The ocean is heavily over-taxed:"Twenty-eight percent of fish stocks worldwide are either overfished or nearing extinction, according to the United Nations Food and Agricultural Organization; another 47 percent are near the limits of sustainability," meanwhile demand for fish has been rising and shows no signs of slowing down. Between extreme over-fishing, increasing pollution and climate change, marine conservation biologist Elliot Norse says, the oceans will be "one very wet desert within twenty years."
Wired is running a look at one possible answer: open-ocean aquaculture -- giant robotic fishfarms drifting on the ocean currents. The idea would be to take pressure off natural fisheries by create more economically-efficient ways of feeding the world's appetite for fish.
"The answer lies in aquaculture: increasing the supply of fish by farming them as though they were livestock. Preventing catastrophic overfishing will require aquaculture on an unprecedented scale, and that means forging out into the open ocean. It will demand a shift as dramatic as that of the agricultural Green Revolution in the 1960s and 1970s - a Blue Revolution that is already under way.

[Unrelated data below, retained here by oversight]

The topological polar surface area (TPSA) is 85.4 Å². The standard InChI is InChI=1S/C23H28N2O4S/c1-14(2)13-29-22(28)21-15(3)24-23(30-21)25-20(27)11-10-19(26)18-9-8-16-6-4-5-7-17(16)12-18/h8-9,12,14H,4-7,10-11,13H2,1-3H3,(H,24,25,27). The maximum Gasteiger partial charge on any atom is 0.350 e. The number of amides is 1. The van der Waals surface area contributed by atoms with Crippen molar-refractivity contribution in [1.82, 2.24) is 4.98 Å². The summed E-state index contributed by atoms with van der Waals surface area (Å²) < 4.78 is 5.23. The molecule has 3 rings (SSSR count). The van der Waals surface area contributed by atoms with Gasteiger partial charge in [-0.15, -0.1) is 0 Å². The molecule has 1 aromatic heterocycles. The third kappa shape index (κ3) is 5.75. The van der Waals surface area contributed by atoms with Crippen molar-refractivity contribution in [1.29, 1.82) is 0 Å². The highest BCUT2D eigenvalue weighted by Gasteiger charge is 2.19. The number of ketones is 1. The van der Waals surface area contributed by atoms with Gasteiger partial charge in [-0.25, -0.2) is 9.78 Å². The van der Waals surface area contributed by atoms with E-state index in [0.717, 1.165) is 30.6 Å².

"The University of New Hampshire experiment, along with similar installations in countries from Portugal to China, is just the beginning. In the future, ocean ranches will be everywhere, except they'll be vastly bigger and fully automated - and mobile. Launched with lab-bred baby fish, these enormous motorized pens will hitch months-long rides on ocean currents and arrive at their destinations filled with mature animals, fattened and ready for market."
Now, I'm all about a good eco-technological hack. And huge-floating-robo-fishpens may come in handy some day. (It's certainly a nicely packaged concept -- who wouldn't want to be a part of a "Blue Revolution"?)
But this is ultimately a technofix for which we already have a better solution: marine protected areas. Underwater parks. As Ocean Wilderness Network explains, creating marine sanctuaries gives depleted fish stocks time to recover, but currently less than 1% of the ocean is currently protected in any way.
We may one day need open ocean aquaculture - but we need marine sancuatries now.
One of the most on-target awful warning movies ever made:
Everyone remembers this schlocker because of the Dead People Turned Into Crackers bit, but watch it again and listen carefully to Sol (Harry Harrison told Edward G. Robinson that his character was really Harrison as an old man). He rants about the greenhouse effect . . . this, in a 1972 movie!
Charlton Heston's cop character uncovers the people cookie scandal; the real horror is what Sol and his cronies at the research library uncover reading the pilfered Soylent Corp. annual reports:
The oceans are dying.
This, in a 1972 movie.